NEW YORK, NY.-
A composer and scholar who has spoken forcefully about the exclusion of Black artists from experimental music will lead the renowned International Contemporary Ensemble, the group announced Friday.
George Lewis, a professor of music at Columbia University known for his groundbreaking work in electronics, will take the helm as artistic director later this month. Lewis, 69, a trombonist and frequent collaborator with the ensemble, will be the first Black leader in its 21-year history. He said in an interview that he hoped to bring more of a multicultural focus to one of New Yorks premier new music groups and to feature a wider variety of artists.
Im looking to bring newer people who happen to have great ideas, but who might be overlooked by other ensembles or institutions, to the forefront so they can be noticed by everybody, Lewis said. Its a sense of widening the community.
Lewis is an influential voice in the effort to decolonize classical music at a time when the field is reckoning with questions about racial injustice and a legacy of exclusion.
The composers and improvisers are not the ones producing the sounds of colonialism, he wrote in a recent essay. Rather, it is the music curators and institutions who have been composing and improvising colonialism.
Lewis has called on music schools to recruit more young composers who belong to racial and ethnic minority groups. He has also said that ensembles should commission more works from composers of color.
There is no reason why major music institutions that tout themselves as international should continue to present all-white programs, he wrote in the essay.
The International Contemporary Ensemble, with its 35 members, has long been an important outlet for modern composers including Lewis, long revered among avant-garde jazz fans. In 2011, the ensemble premiered his The Will to Adorn, inspired by a Zora Neale Hurston essay and also the title of a 2017 album of his works made by the ensemble.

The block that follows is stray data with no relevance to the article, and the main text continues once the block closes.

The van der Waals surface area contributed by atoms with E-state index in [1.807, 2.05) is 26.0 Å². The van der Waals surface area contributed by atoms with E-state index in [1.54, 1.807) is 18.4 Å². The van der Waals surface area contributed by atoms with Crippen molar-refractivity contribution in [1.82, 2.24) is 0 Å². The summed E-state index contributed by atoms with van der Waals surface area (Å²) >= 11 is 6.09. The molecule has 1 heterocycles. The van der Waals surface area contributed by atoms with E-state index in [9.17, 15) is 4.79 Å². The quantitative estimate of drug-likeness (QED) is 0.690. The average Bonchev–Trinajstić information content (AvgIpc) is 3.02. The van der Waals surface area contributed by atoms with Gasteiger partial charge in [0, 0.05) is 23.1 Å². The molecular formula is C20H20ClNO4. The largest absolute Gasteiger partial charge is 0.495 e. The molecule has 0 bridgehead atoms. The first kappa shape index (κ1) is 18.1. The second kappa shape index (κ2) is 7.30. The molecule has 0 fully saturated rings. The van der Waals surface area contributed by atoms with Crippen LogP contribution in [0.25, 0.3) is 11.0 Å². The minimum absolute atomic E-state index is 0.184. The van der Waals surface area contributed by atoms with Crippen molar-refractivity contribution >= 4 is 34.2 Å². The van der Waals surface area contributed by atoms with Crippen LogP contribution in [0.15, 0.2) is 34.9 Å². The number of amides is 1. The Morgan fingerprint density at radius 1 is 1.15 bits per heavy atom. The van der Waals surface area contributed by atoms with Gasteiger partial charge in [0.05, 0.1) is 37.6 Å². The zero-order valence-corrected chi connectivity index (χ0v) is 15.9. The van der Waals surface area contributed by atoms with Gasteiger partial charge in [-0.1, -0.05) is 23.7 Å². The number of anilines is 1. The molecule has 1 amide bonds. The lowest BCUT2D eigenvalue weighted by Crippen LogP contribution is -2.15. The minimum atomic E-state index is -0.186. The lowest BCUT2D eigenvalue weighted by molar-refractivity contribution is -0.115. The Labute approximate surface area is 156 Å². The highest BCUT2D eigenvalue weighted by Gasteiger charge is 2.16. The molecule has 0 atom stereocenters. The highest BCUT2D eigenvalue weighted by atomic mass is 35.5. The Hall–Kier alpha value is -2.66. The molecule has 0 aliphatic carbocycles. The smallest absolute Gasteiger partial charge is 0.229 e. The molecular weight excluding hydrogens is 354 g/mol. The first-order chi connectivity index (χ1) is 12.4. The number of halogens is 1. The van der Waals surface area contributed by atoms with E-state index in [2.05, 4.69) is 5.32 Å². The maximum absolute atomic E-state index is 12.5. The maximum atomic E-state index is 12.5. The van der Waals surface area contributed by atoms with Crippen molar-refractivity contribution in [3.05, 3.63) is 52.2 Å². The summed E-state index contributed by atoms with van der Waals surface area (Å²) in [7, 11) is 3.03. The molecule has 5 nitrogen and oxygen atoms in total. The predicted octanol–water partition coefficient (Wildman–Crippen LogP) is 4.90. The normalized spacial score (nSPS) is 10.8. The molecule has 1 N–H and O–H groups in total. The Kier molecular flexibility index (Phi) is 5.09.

Lewis will replace Ross Karre, a percussionist who after five years as artistic director is stepping down to take a teaching position at the Oberlin Conservatory of Music. The ensemble was co-founded and led for years by flutist Claire Chase.
The groups leaders said Lewis, a board member since 2018, had long had an outsize influence on their work.
Georges impact on this ensemble is almost immeasurable, Rebekah Heller, a bassoonist and board member, said in a statement. His voice and his vision have been quietly shaping the musical direction of our collective.
Lewis said he hoped to help the ensemble move beyond rigid notions of genre, in part by encouraging artists to listen to one another through improvisation.
At a certain point, classical music becomes so fluid that it becomes like a permeable membrane where you start to realize that its a point of connection rather than a set of practices or a set of received histories, he said. Its something that accretes and accumulates new information, rather than something that excludes or does gatekeeping.
This article originally appeared in The New York Times